The process of instilling wonder has always fascinated me. It’s such an indescribable emotion, but so fervent and real. Attempting to make a person feel wonder is a marvelous quest.

In this post, I’d like to examine a project I worked on, called The Universe of Sound. It’s something that I’ve been working on for quite some time, and although it probably isn’t as cool as I hope to make it sound, I am proud of it, mostly because of how much of my life it consumed.

In my experience, inspiration rarely comes when I call, and even more rarely takes form in logical, coherent thoughts. My mantra is always to create as much as possible and see what takes shape. Here’s the demented process that was the creation of the Universe of Sound.

Feeling small

The feeling of smallness can also be inspired by thinking about everyday life in different ways. Even asking nonsensical questions like ‘what does sound look like?’ can make us feel the limitations of our senses.

The Universe of Sound started as a way to find an answer to this question – a simple experiment in synesthesia. As I started to try out the Web Audio API, I tried wiring different vertices of a sphere to different parts of an audio track, in this case Burial’s Rough Sleeper.


With this little experiment, I was able to see the actual sounds personified by a pulsing space creature. The crackles and murmurs of the urchin’s spines revealed harmonic layers in the track that I had never noticed before.

Rewarding curiosity

After I had seen the creature a few times, and had written a few different functions to give it life, I started getting bored. I would start flying as far away from the being as possible and look at it from a distance. I wanted there to be something more – another level to its existence.

I started to construct an environment where you could explore, discover, get lost, and of course, experience wonder. At first, I created a cluster of these space objects, visualizing the music of LA record label Hit + Run.

The user would start inside a galaxy defined by one of the songs, and could stay here and examine it for as long as they chose. However, if they got curious, they could fly past the edge of the galaxy. At this point, a whole new set of songs would appear – showing that there was a whole other world for them to explore.

Creating a universe

Wonder is addictive. As soon as I examined all of the galaxies in the Hit + Run cluster, I wanted to explore further into the darkness. I wanted there to be more. Creating more, however, takes time.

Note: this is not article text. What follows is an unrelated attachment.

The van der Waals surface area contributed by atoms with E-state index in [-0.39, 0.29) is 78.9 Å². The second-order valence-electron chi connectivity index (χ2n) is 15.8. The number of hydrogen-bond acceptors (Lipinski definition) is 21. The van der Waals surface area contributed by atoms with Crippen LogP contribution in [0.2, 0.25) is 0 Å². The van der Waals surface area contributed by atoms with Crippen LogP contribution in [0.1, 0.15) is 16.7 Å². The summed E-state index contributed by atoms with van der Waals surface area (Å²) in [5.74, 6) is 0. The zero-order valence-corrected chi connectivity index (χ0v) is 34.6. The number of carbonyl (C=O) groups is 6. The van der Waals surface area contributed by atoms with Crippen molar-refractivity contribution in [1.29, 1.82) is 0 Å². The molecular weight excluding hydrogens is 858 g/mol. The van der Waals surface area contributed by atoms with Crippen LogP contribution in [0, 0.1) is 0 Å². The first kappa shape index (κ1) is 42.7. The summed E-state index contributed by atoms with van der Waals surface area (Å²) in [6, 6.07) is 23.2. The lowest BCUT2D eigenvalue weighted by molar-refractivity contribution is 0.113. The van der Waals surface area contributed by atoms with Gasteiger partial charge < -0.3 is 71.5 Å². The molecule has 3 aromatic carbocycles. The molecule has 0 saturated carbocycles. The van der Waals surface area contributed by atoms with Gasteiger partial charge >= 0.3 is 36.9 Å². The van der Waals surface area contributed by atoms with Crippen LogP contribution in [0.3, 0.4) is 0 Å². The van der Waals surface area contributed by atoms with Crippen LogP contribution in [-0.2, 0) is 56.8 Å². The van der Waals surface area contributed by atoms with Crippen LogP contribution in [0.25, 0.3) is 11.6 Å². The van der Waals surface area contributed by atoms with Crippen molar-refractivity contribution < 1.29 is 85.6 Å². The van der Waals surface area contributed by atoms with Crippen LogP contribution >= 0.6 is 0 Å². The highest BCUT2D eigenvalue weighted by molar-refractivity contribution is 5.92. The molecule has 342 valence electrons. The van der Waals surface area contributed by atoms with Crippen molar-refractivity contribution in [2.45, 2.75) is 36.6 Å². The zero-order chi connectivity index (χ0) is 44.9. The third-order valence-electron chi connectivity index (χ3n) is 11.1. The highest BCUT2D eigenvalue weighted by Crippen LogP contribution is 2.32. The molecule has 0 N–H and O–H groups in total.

I knew that if I wanted to create a universe that was inexhaustible, I would have to make the galaxy creation procedural. After trying out a few different methods, I was able to make a creation mechanism – all I had to provide to make a galaxy was a file. This meant that I could visualize songs from all over the world, and every time I visited the universe it would look different. Even today, I am still surprised and in awe of some of the creatures I see.


Today, there are more than 150 songs in the universe, and adding more involves only a few lines of code. I’d love to see some of the space creatures you find, so if there’s one that’s especially cool, send it to me via Twitter @Cabbibo.

I get sad sometimes when I think about how I’ll never see every part of the Universe of Sound – just as I fear I’ll never be able to visit Proxima Centauri – but in the end I feel happy that there is more to the universe than I will ever know.

Destroying distraction

Wonder is a fragile thing – any distraction or disturbance will shatter it. This is where the Leap Motion Controller comes in. (Took a while, didn’t it?) Although I could navigate through the universe without it, using a trackpad as your cosmic mode of transportation seems kind of… trite.

Because of this, as soon as I got my developer kit, the first thing I did was use it to fly through the Universe. When I figured out a good method of flying and mastered it, it felt magical. I could bank and roll around the Universe just by tilting my hand. I didn’t have to stare at the hateful outline of the mouse cursor, and I felt like I was flying through the galaxy, not moving my finger around on a trackpad.

It took a while to get the hang of flying, but once I had learnt it, I again knew delight. There is still distraction present, and sometimes I get frustrated at how I chose to move and stop – but it still feels dramatically more immersive than a trackpad. It’s a place where you can get lost and feel wonder surround you.

Moving forward

I’m constantly adding new songs to the Universe, and have worked on making a ‘stellar nursery’ where you can play with different inputs to create your own galaxy. You can try it out at I’m also working on some different methods for controlling cameras via the Leap Motion Controller.

As usual, tell me what you think about the project in the comments, on Twitter, or send me an email at I’d love to hear what you think about it.

Awe-inducer bonus. This video shows a deep zoom into the Mandelbrot set, with the scale running from the entire universe to the width of a bacterium.

A musician and creative researcher, Isaac explores the boundaries of space and sound with the Leap Motion JavaScript API. He has designed a variety of experimental interfaces that let you reach into music, big data, and even the fourth dimension.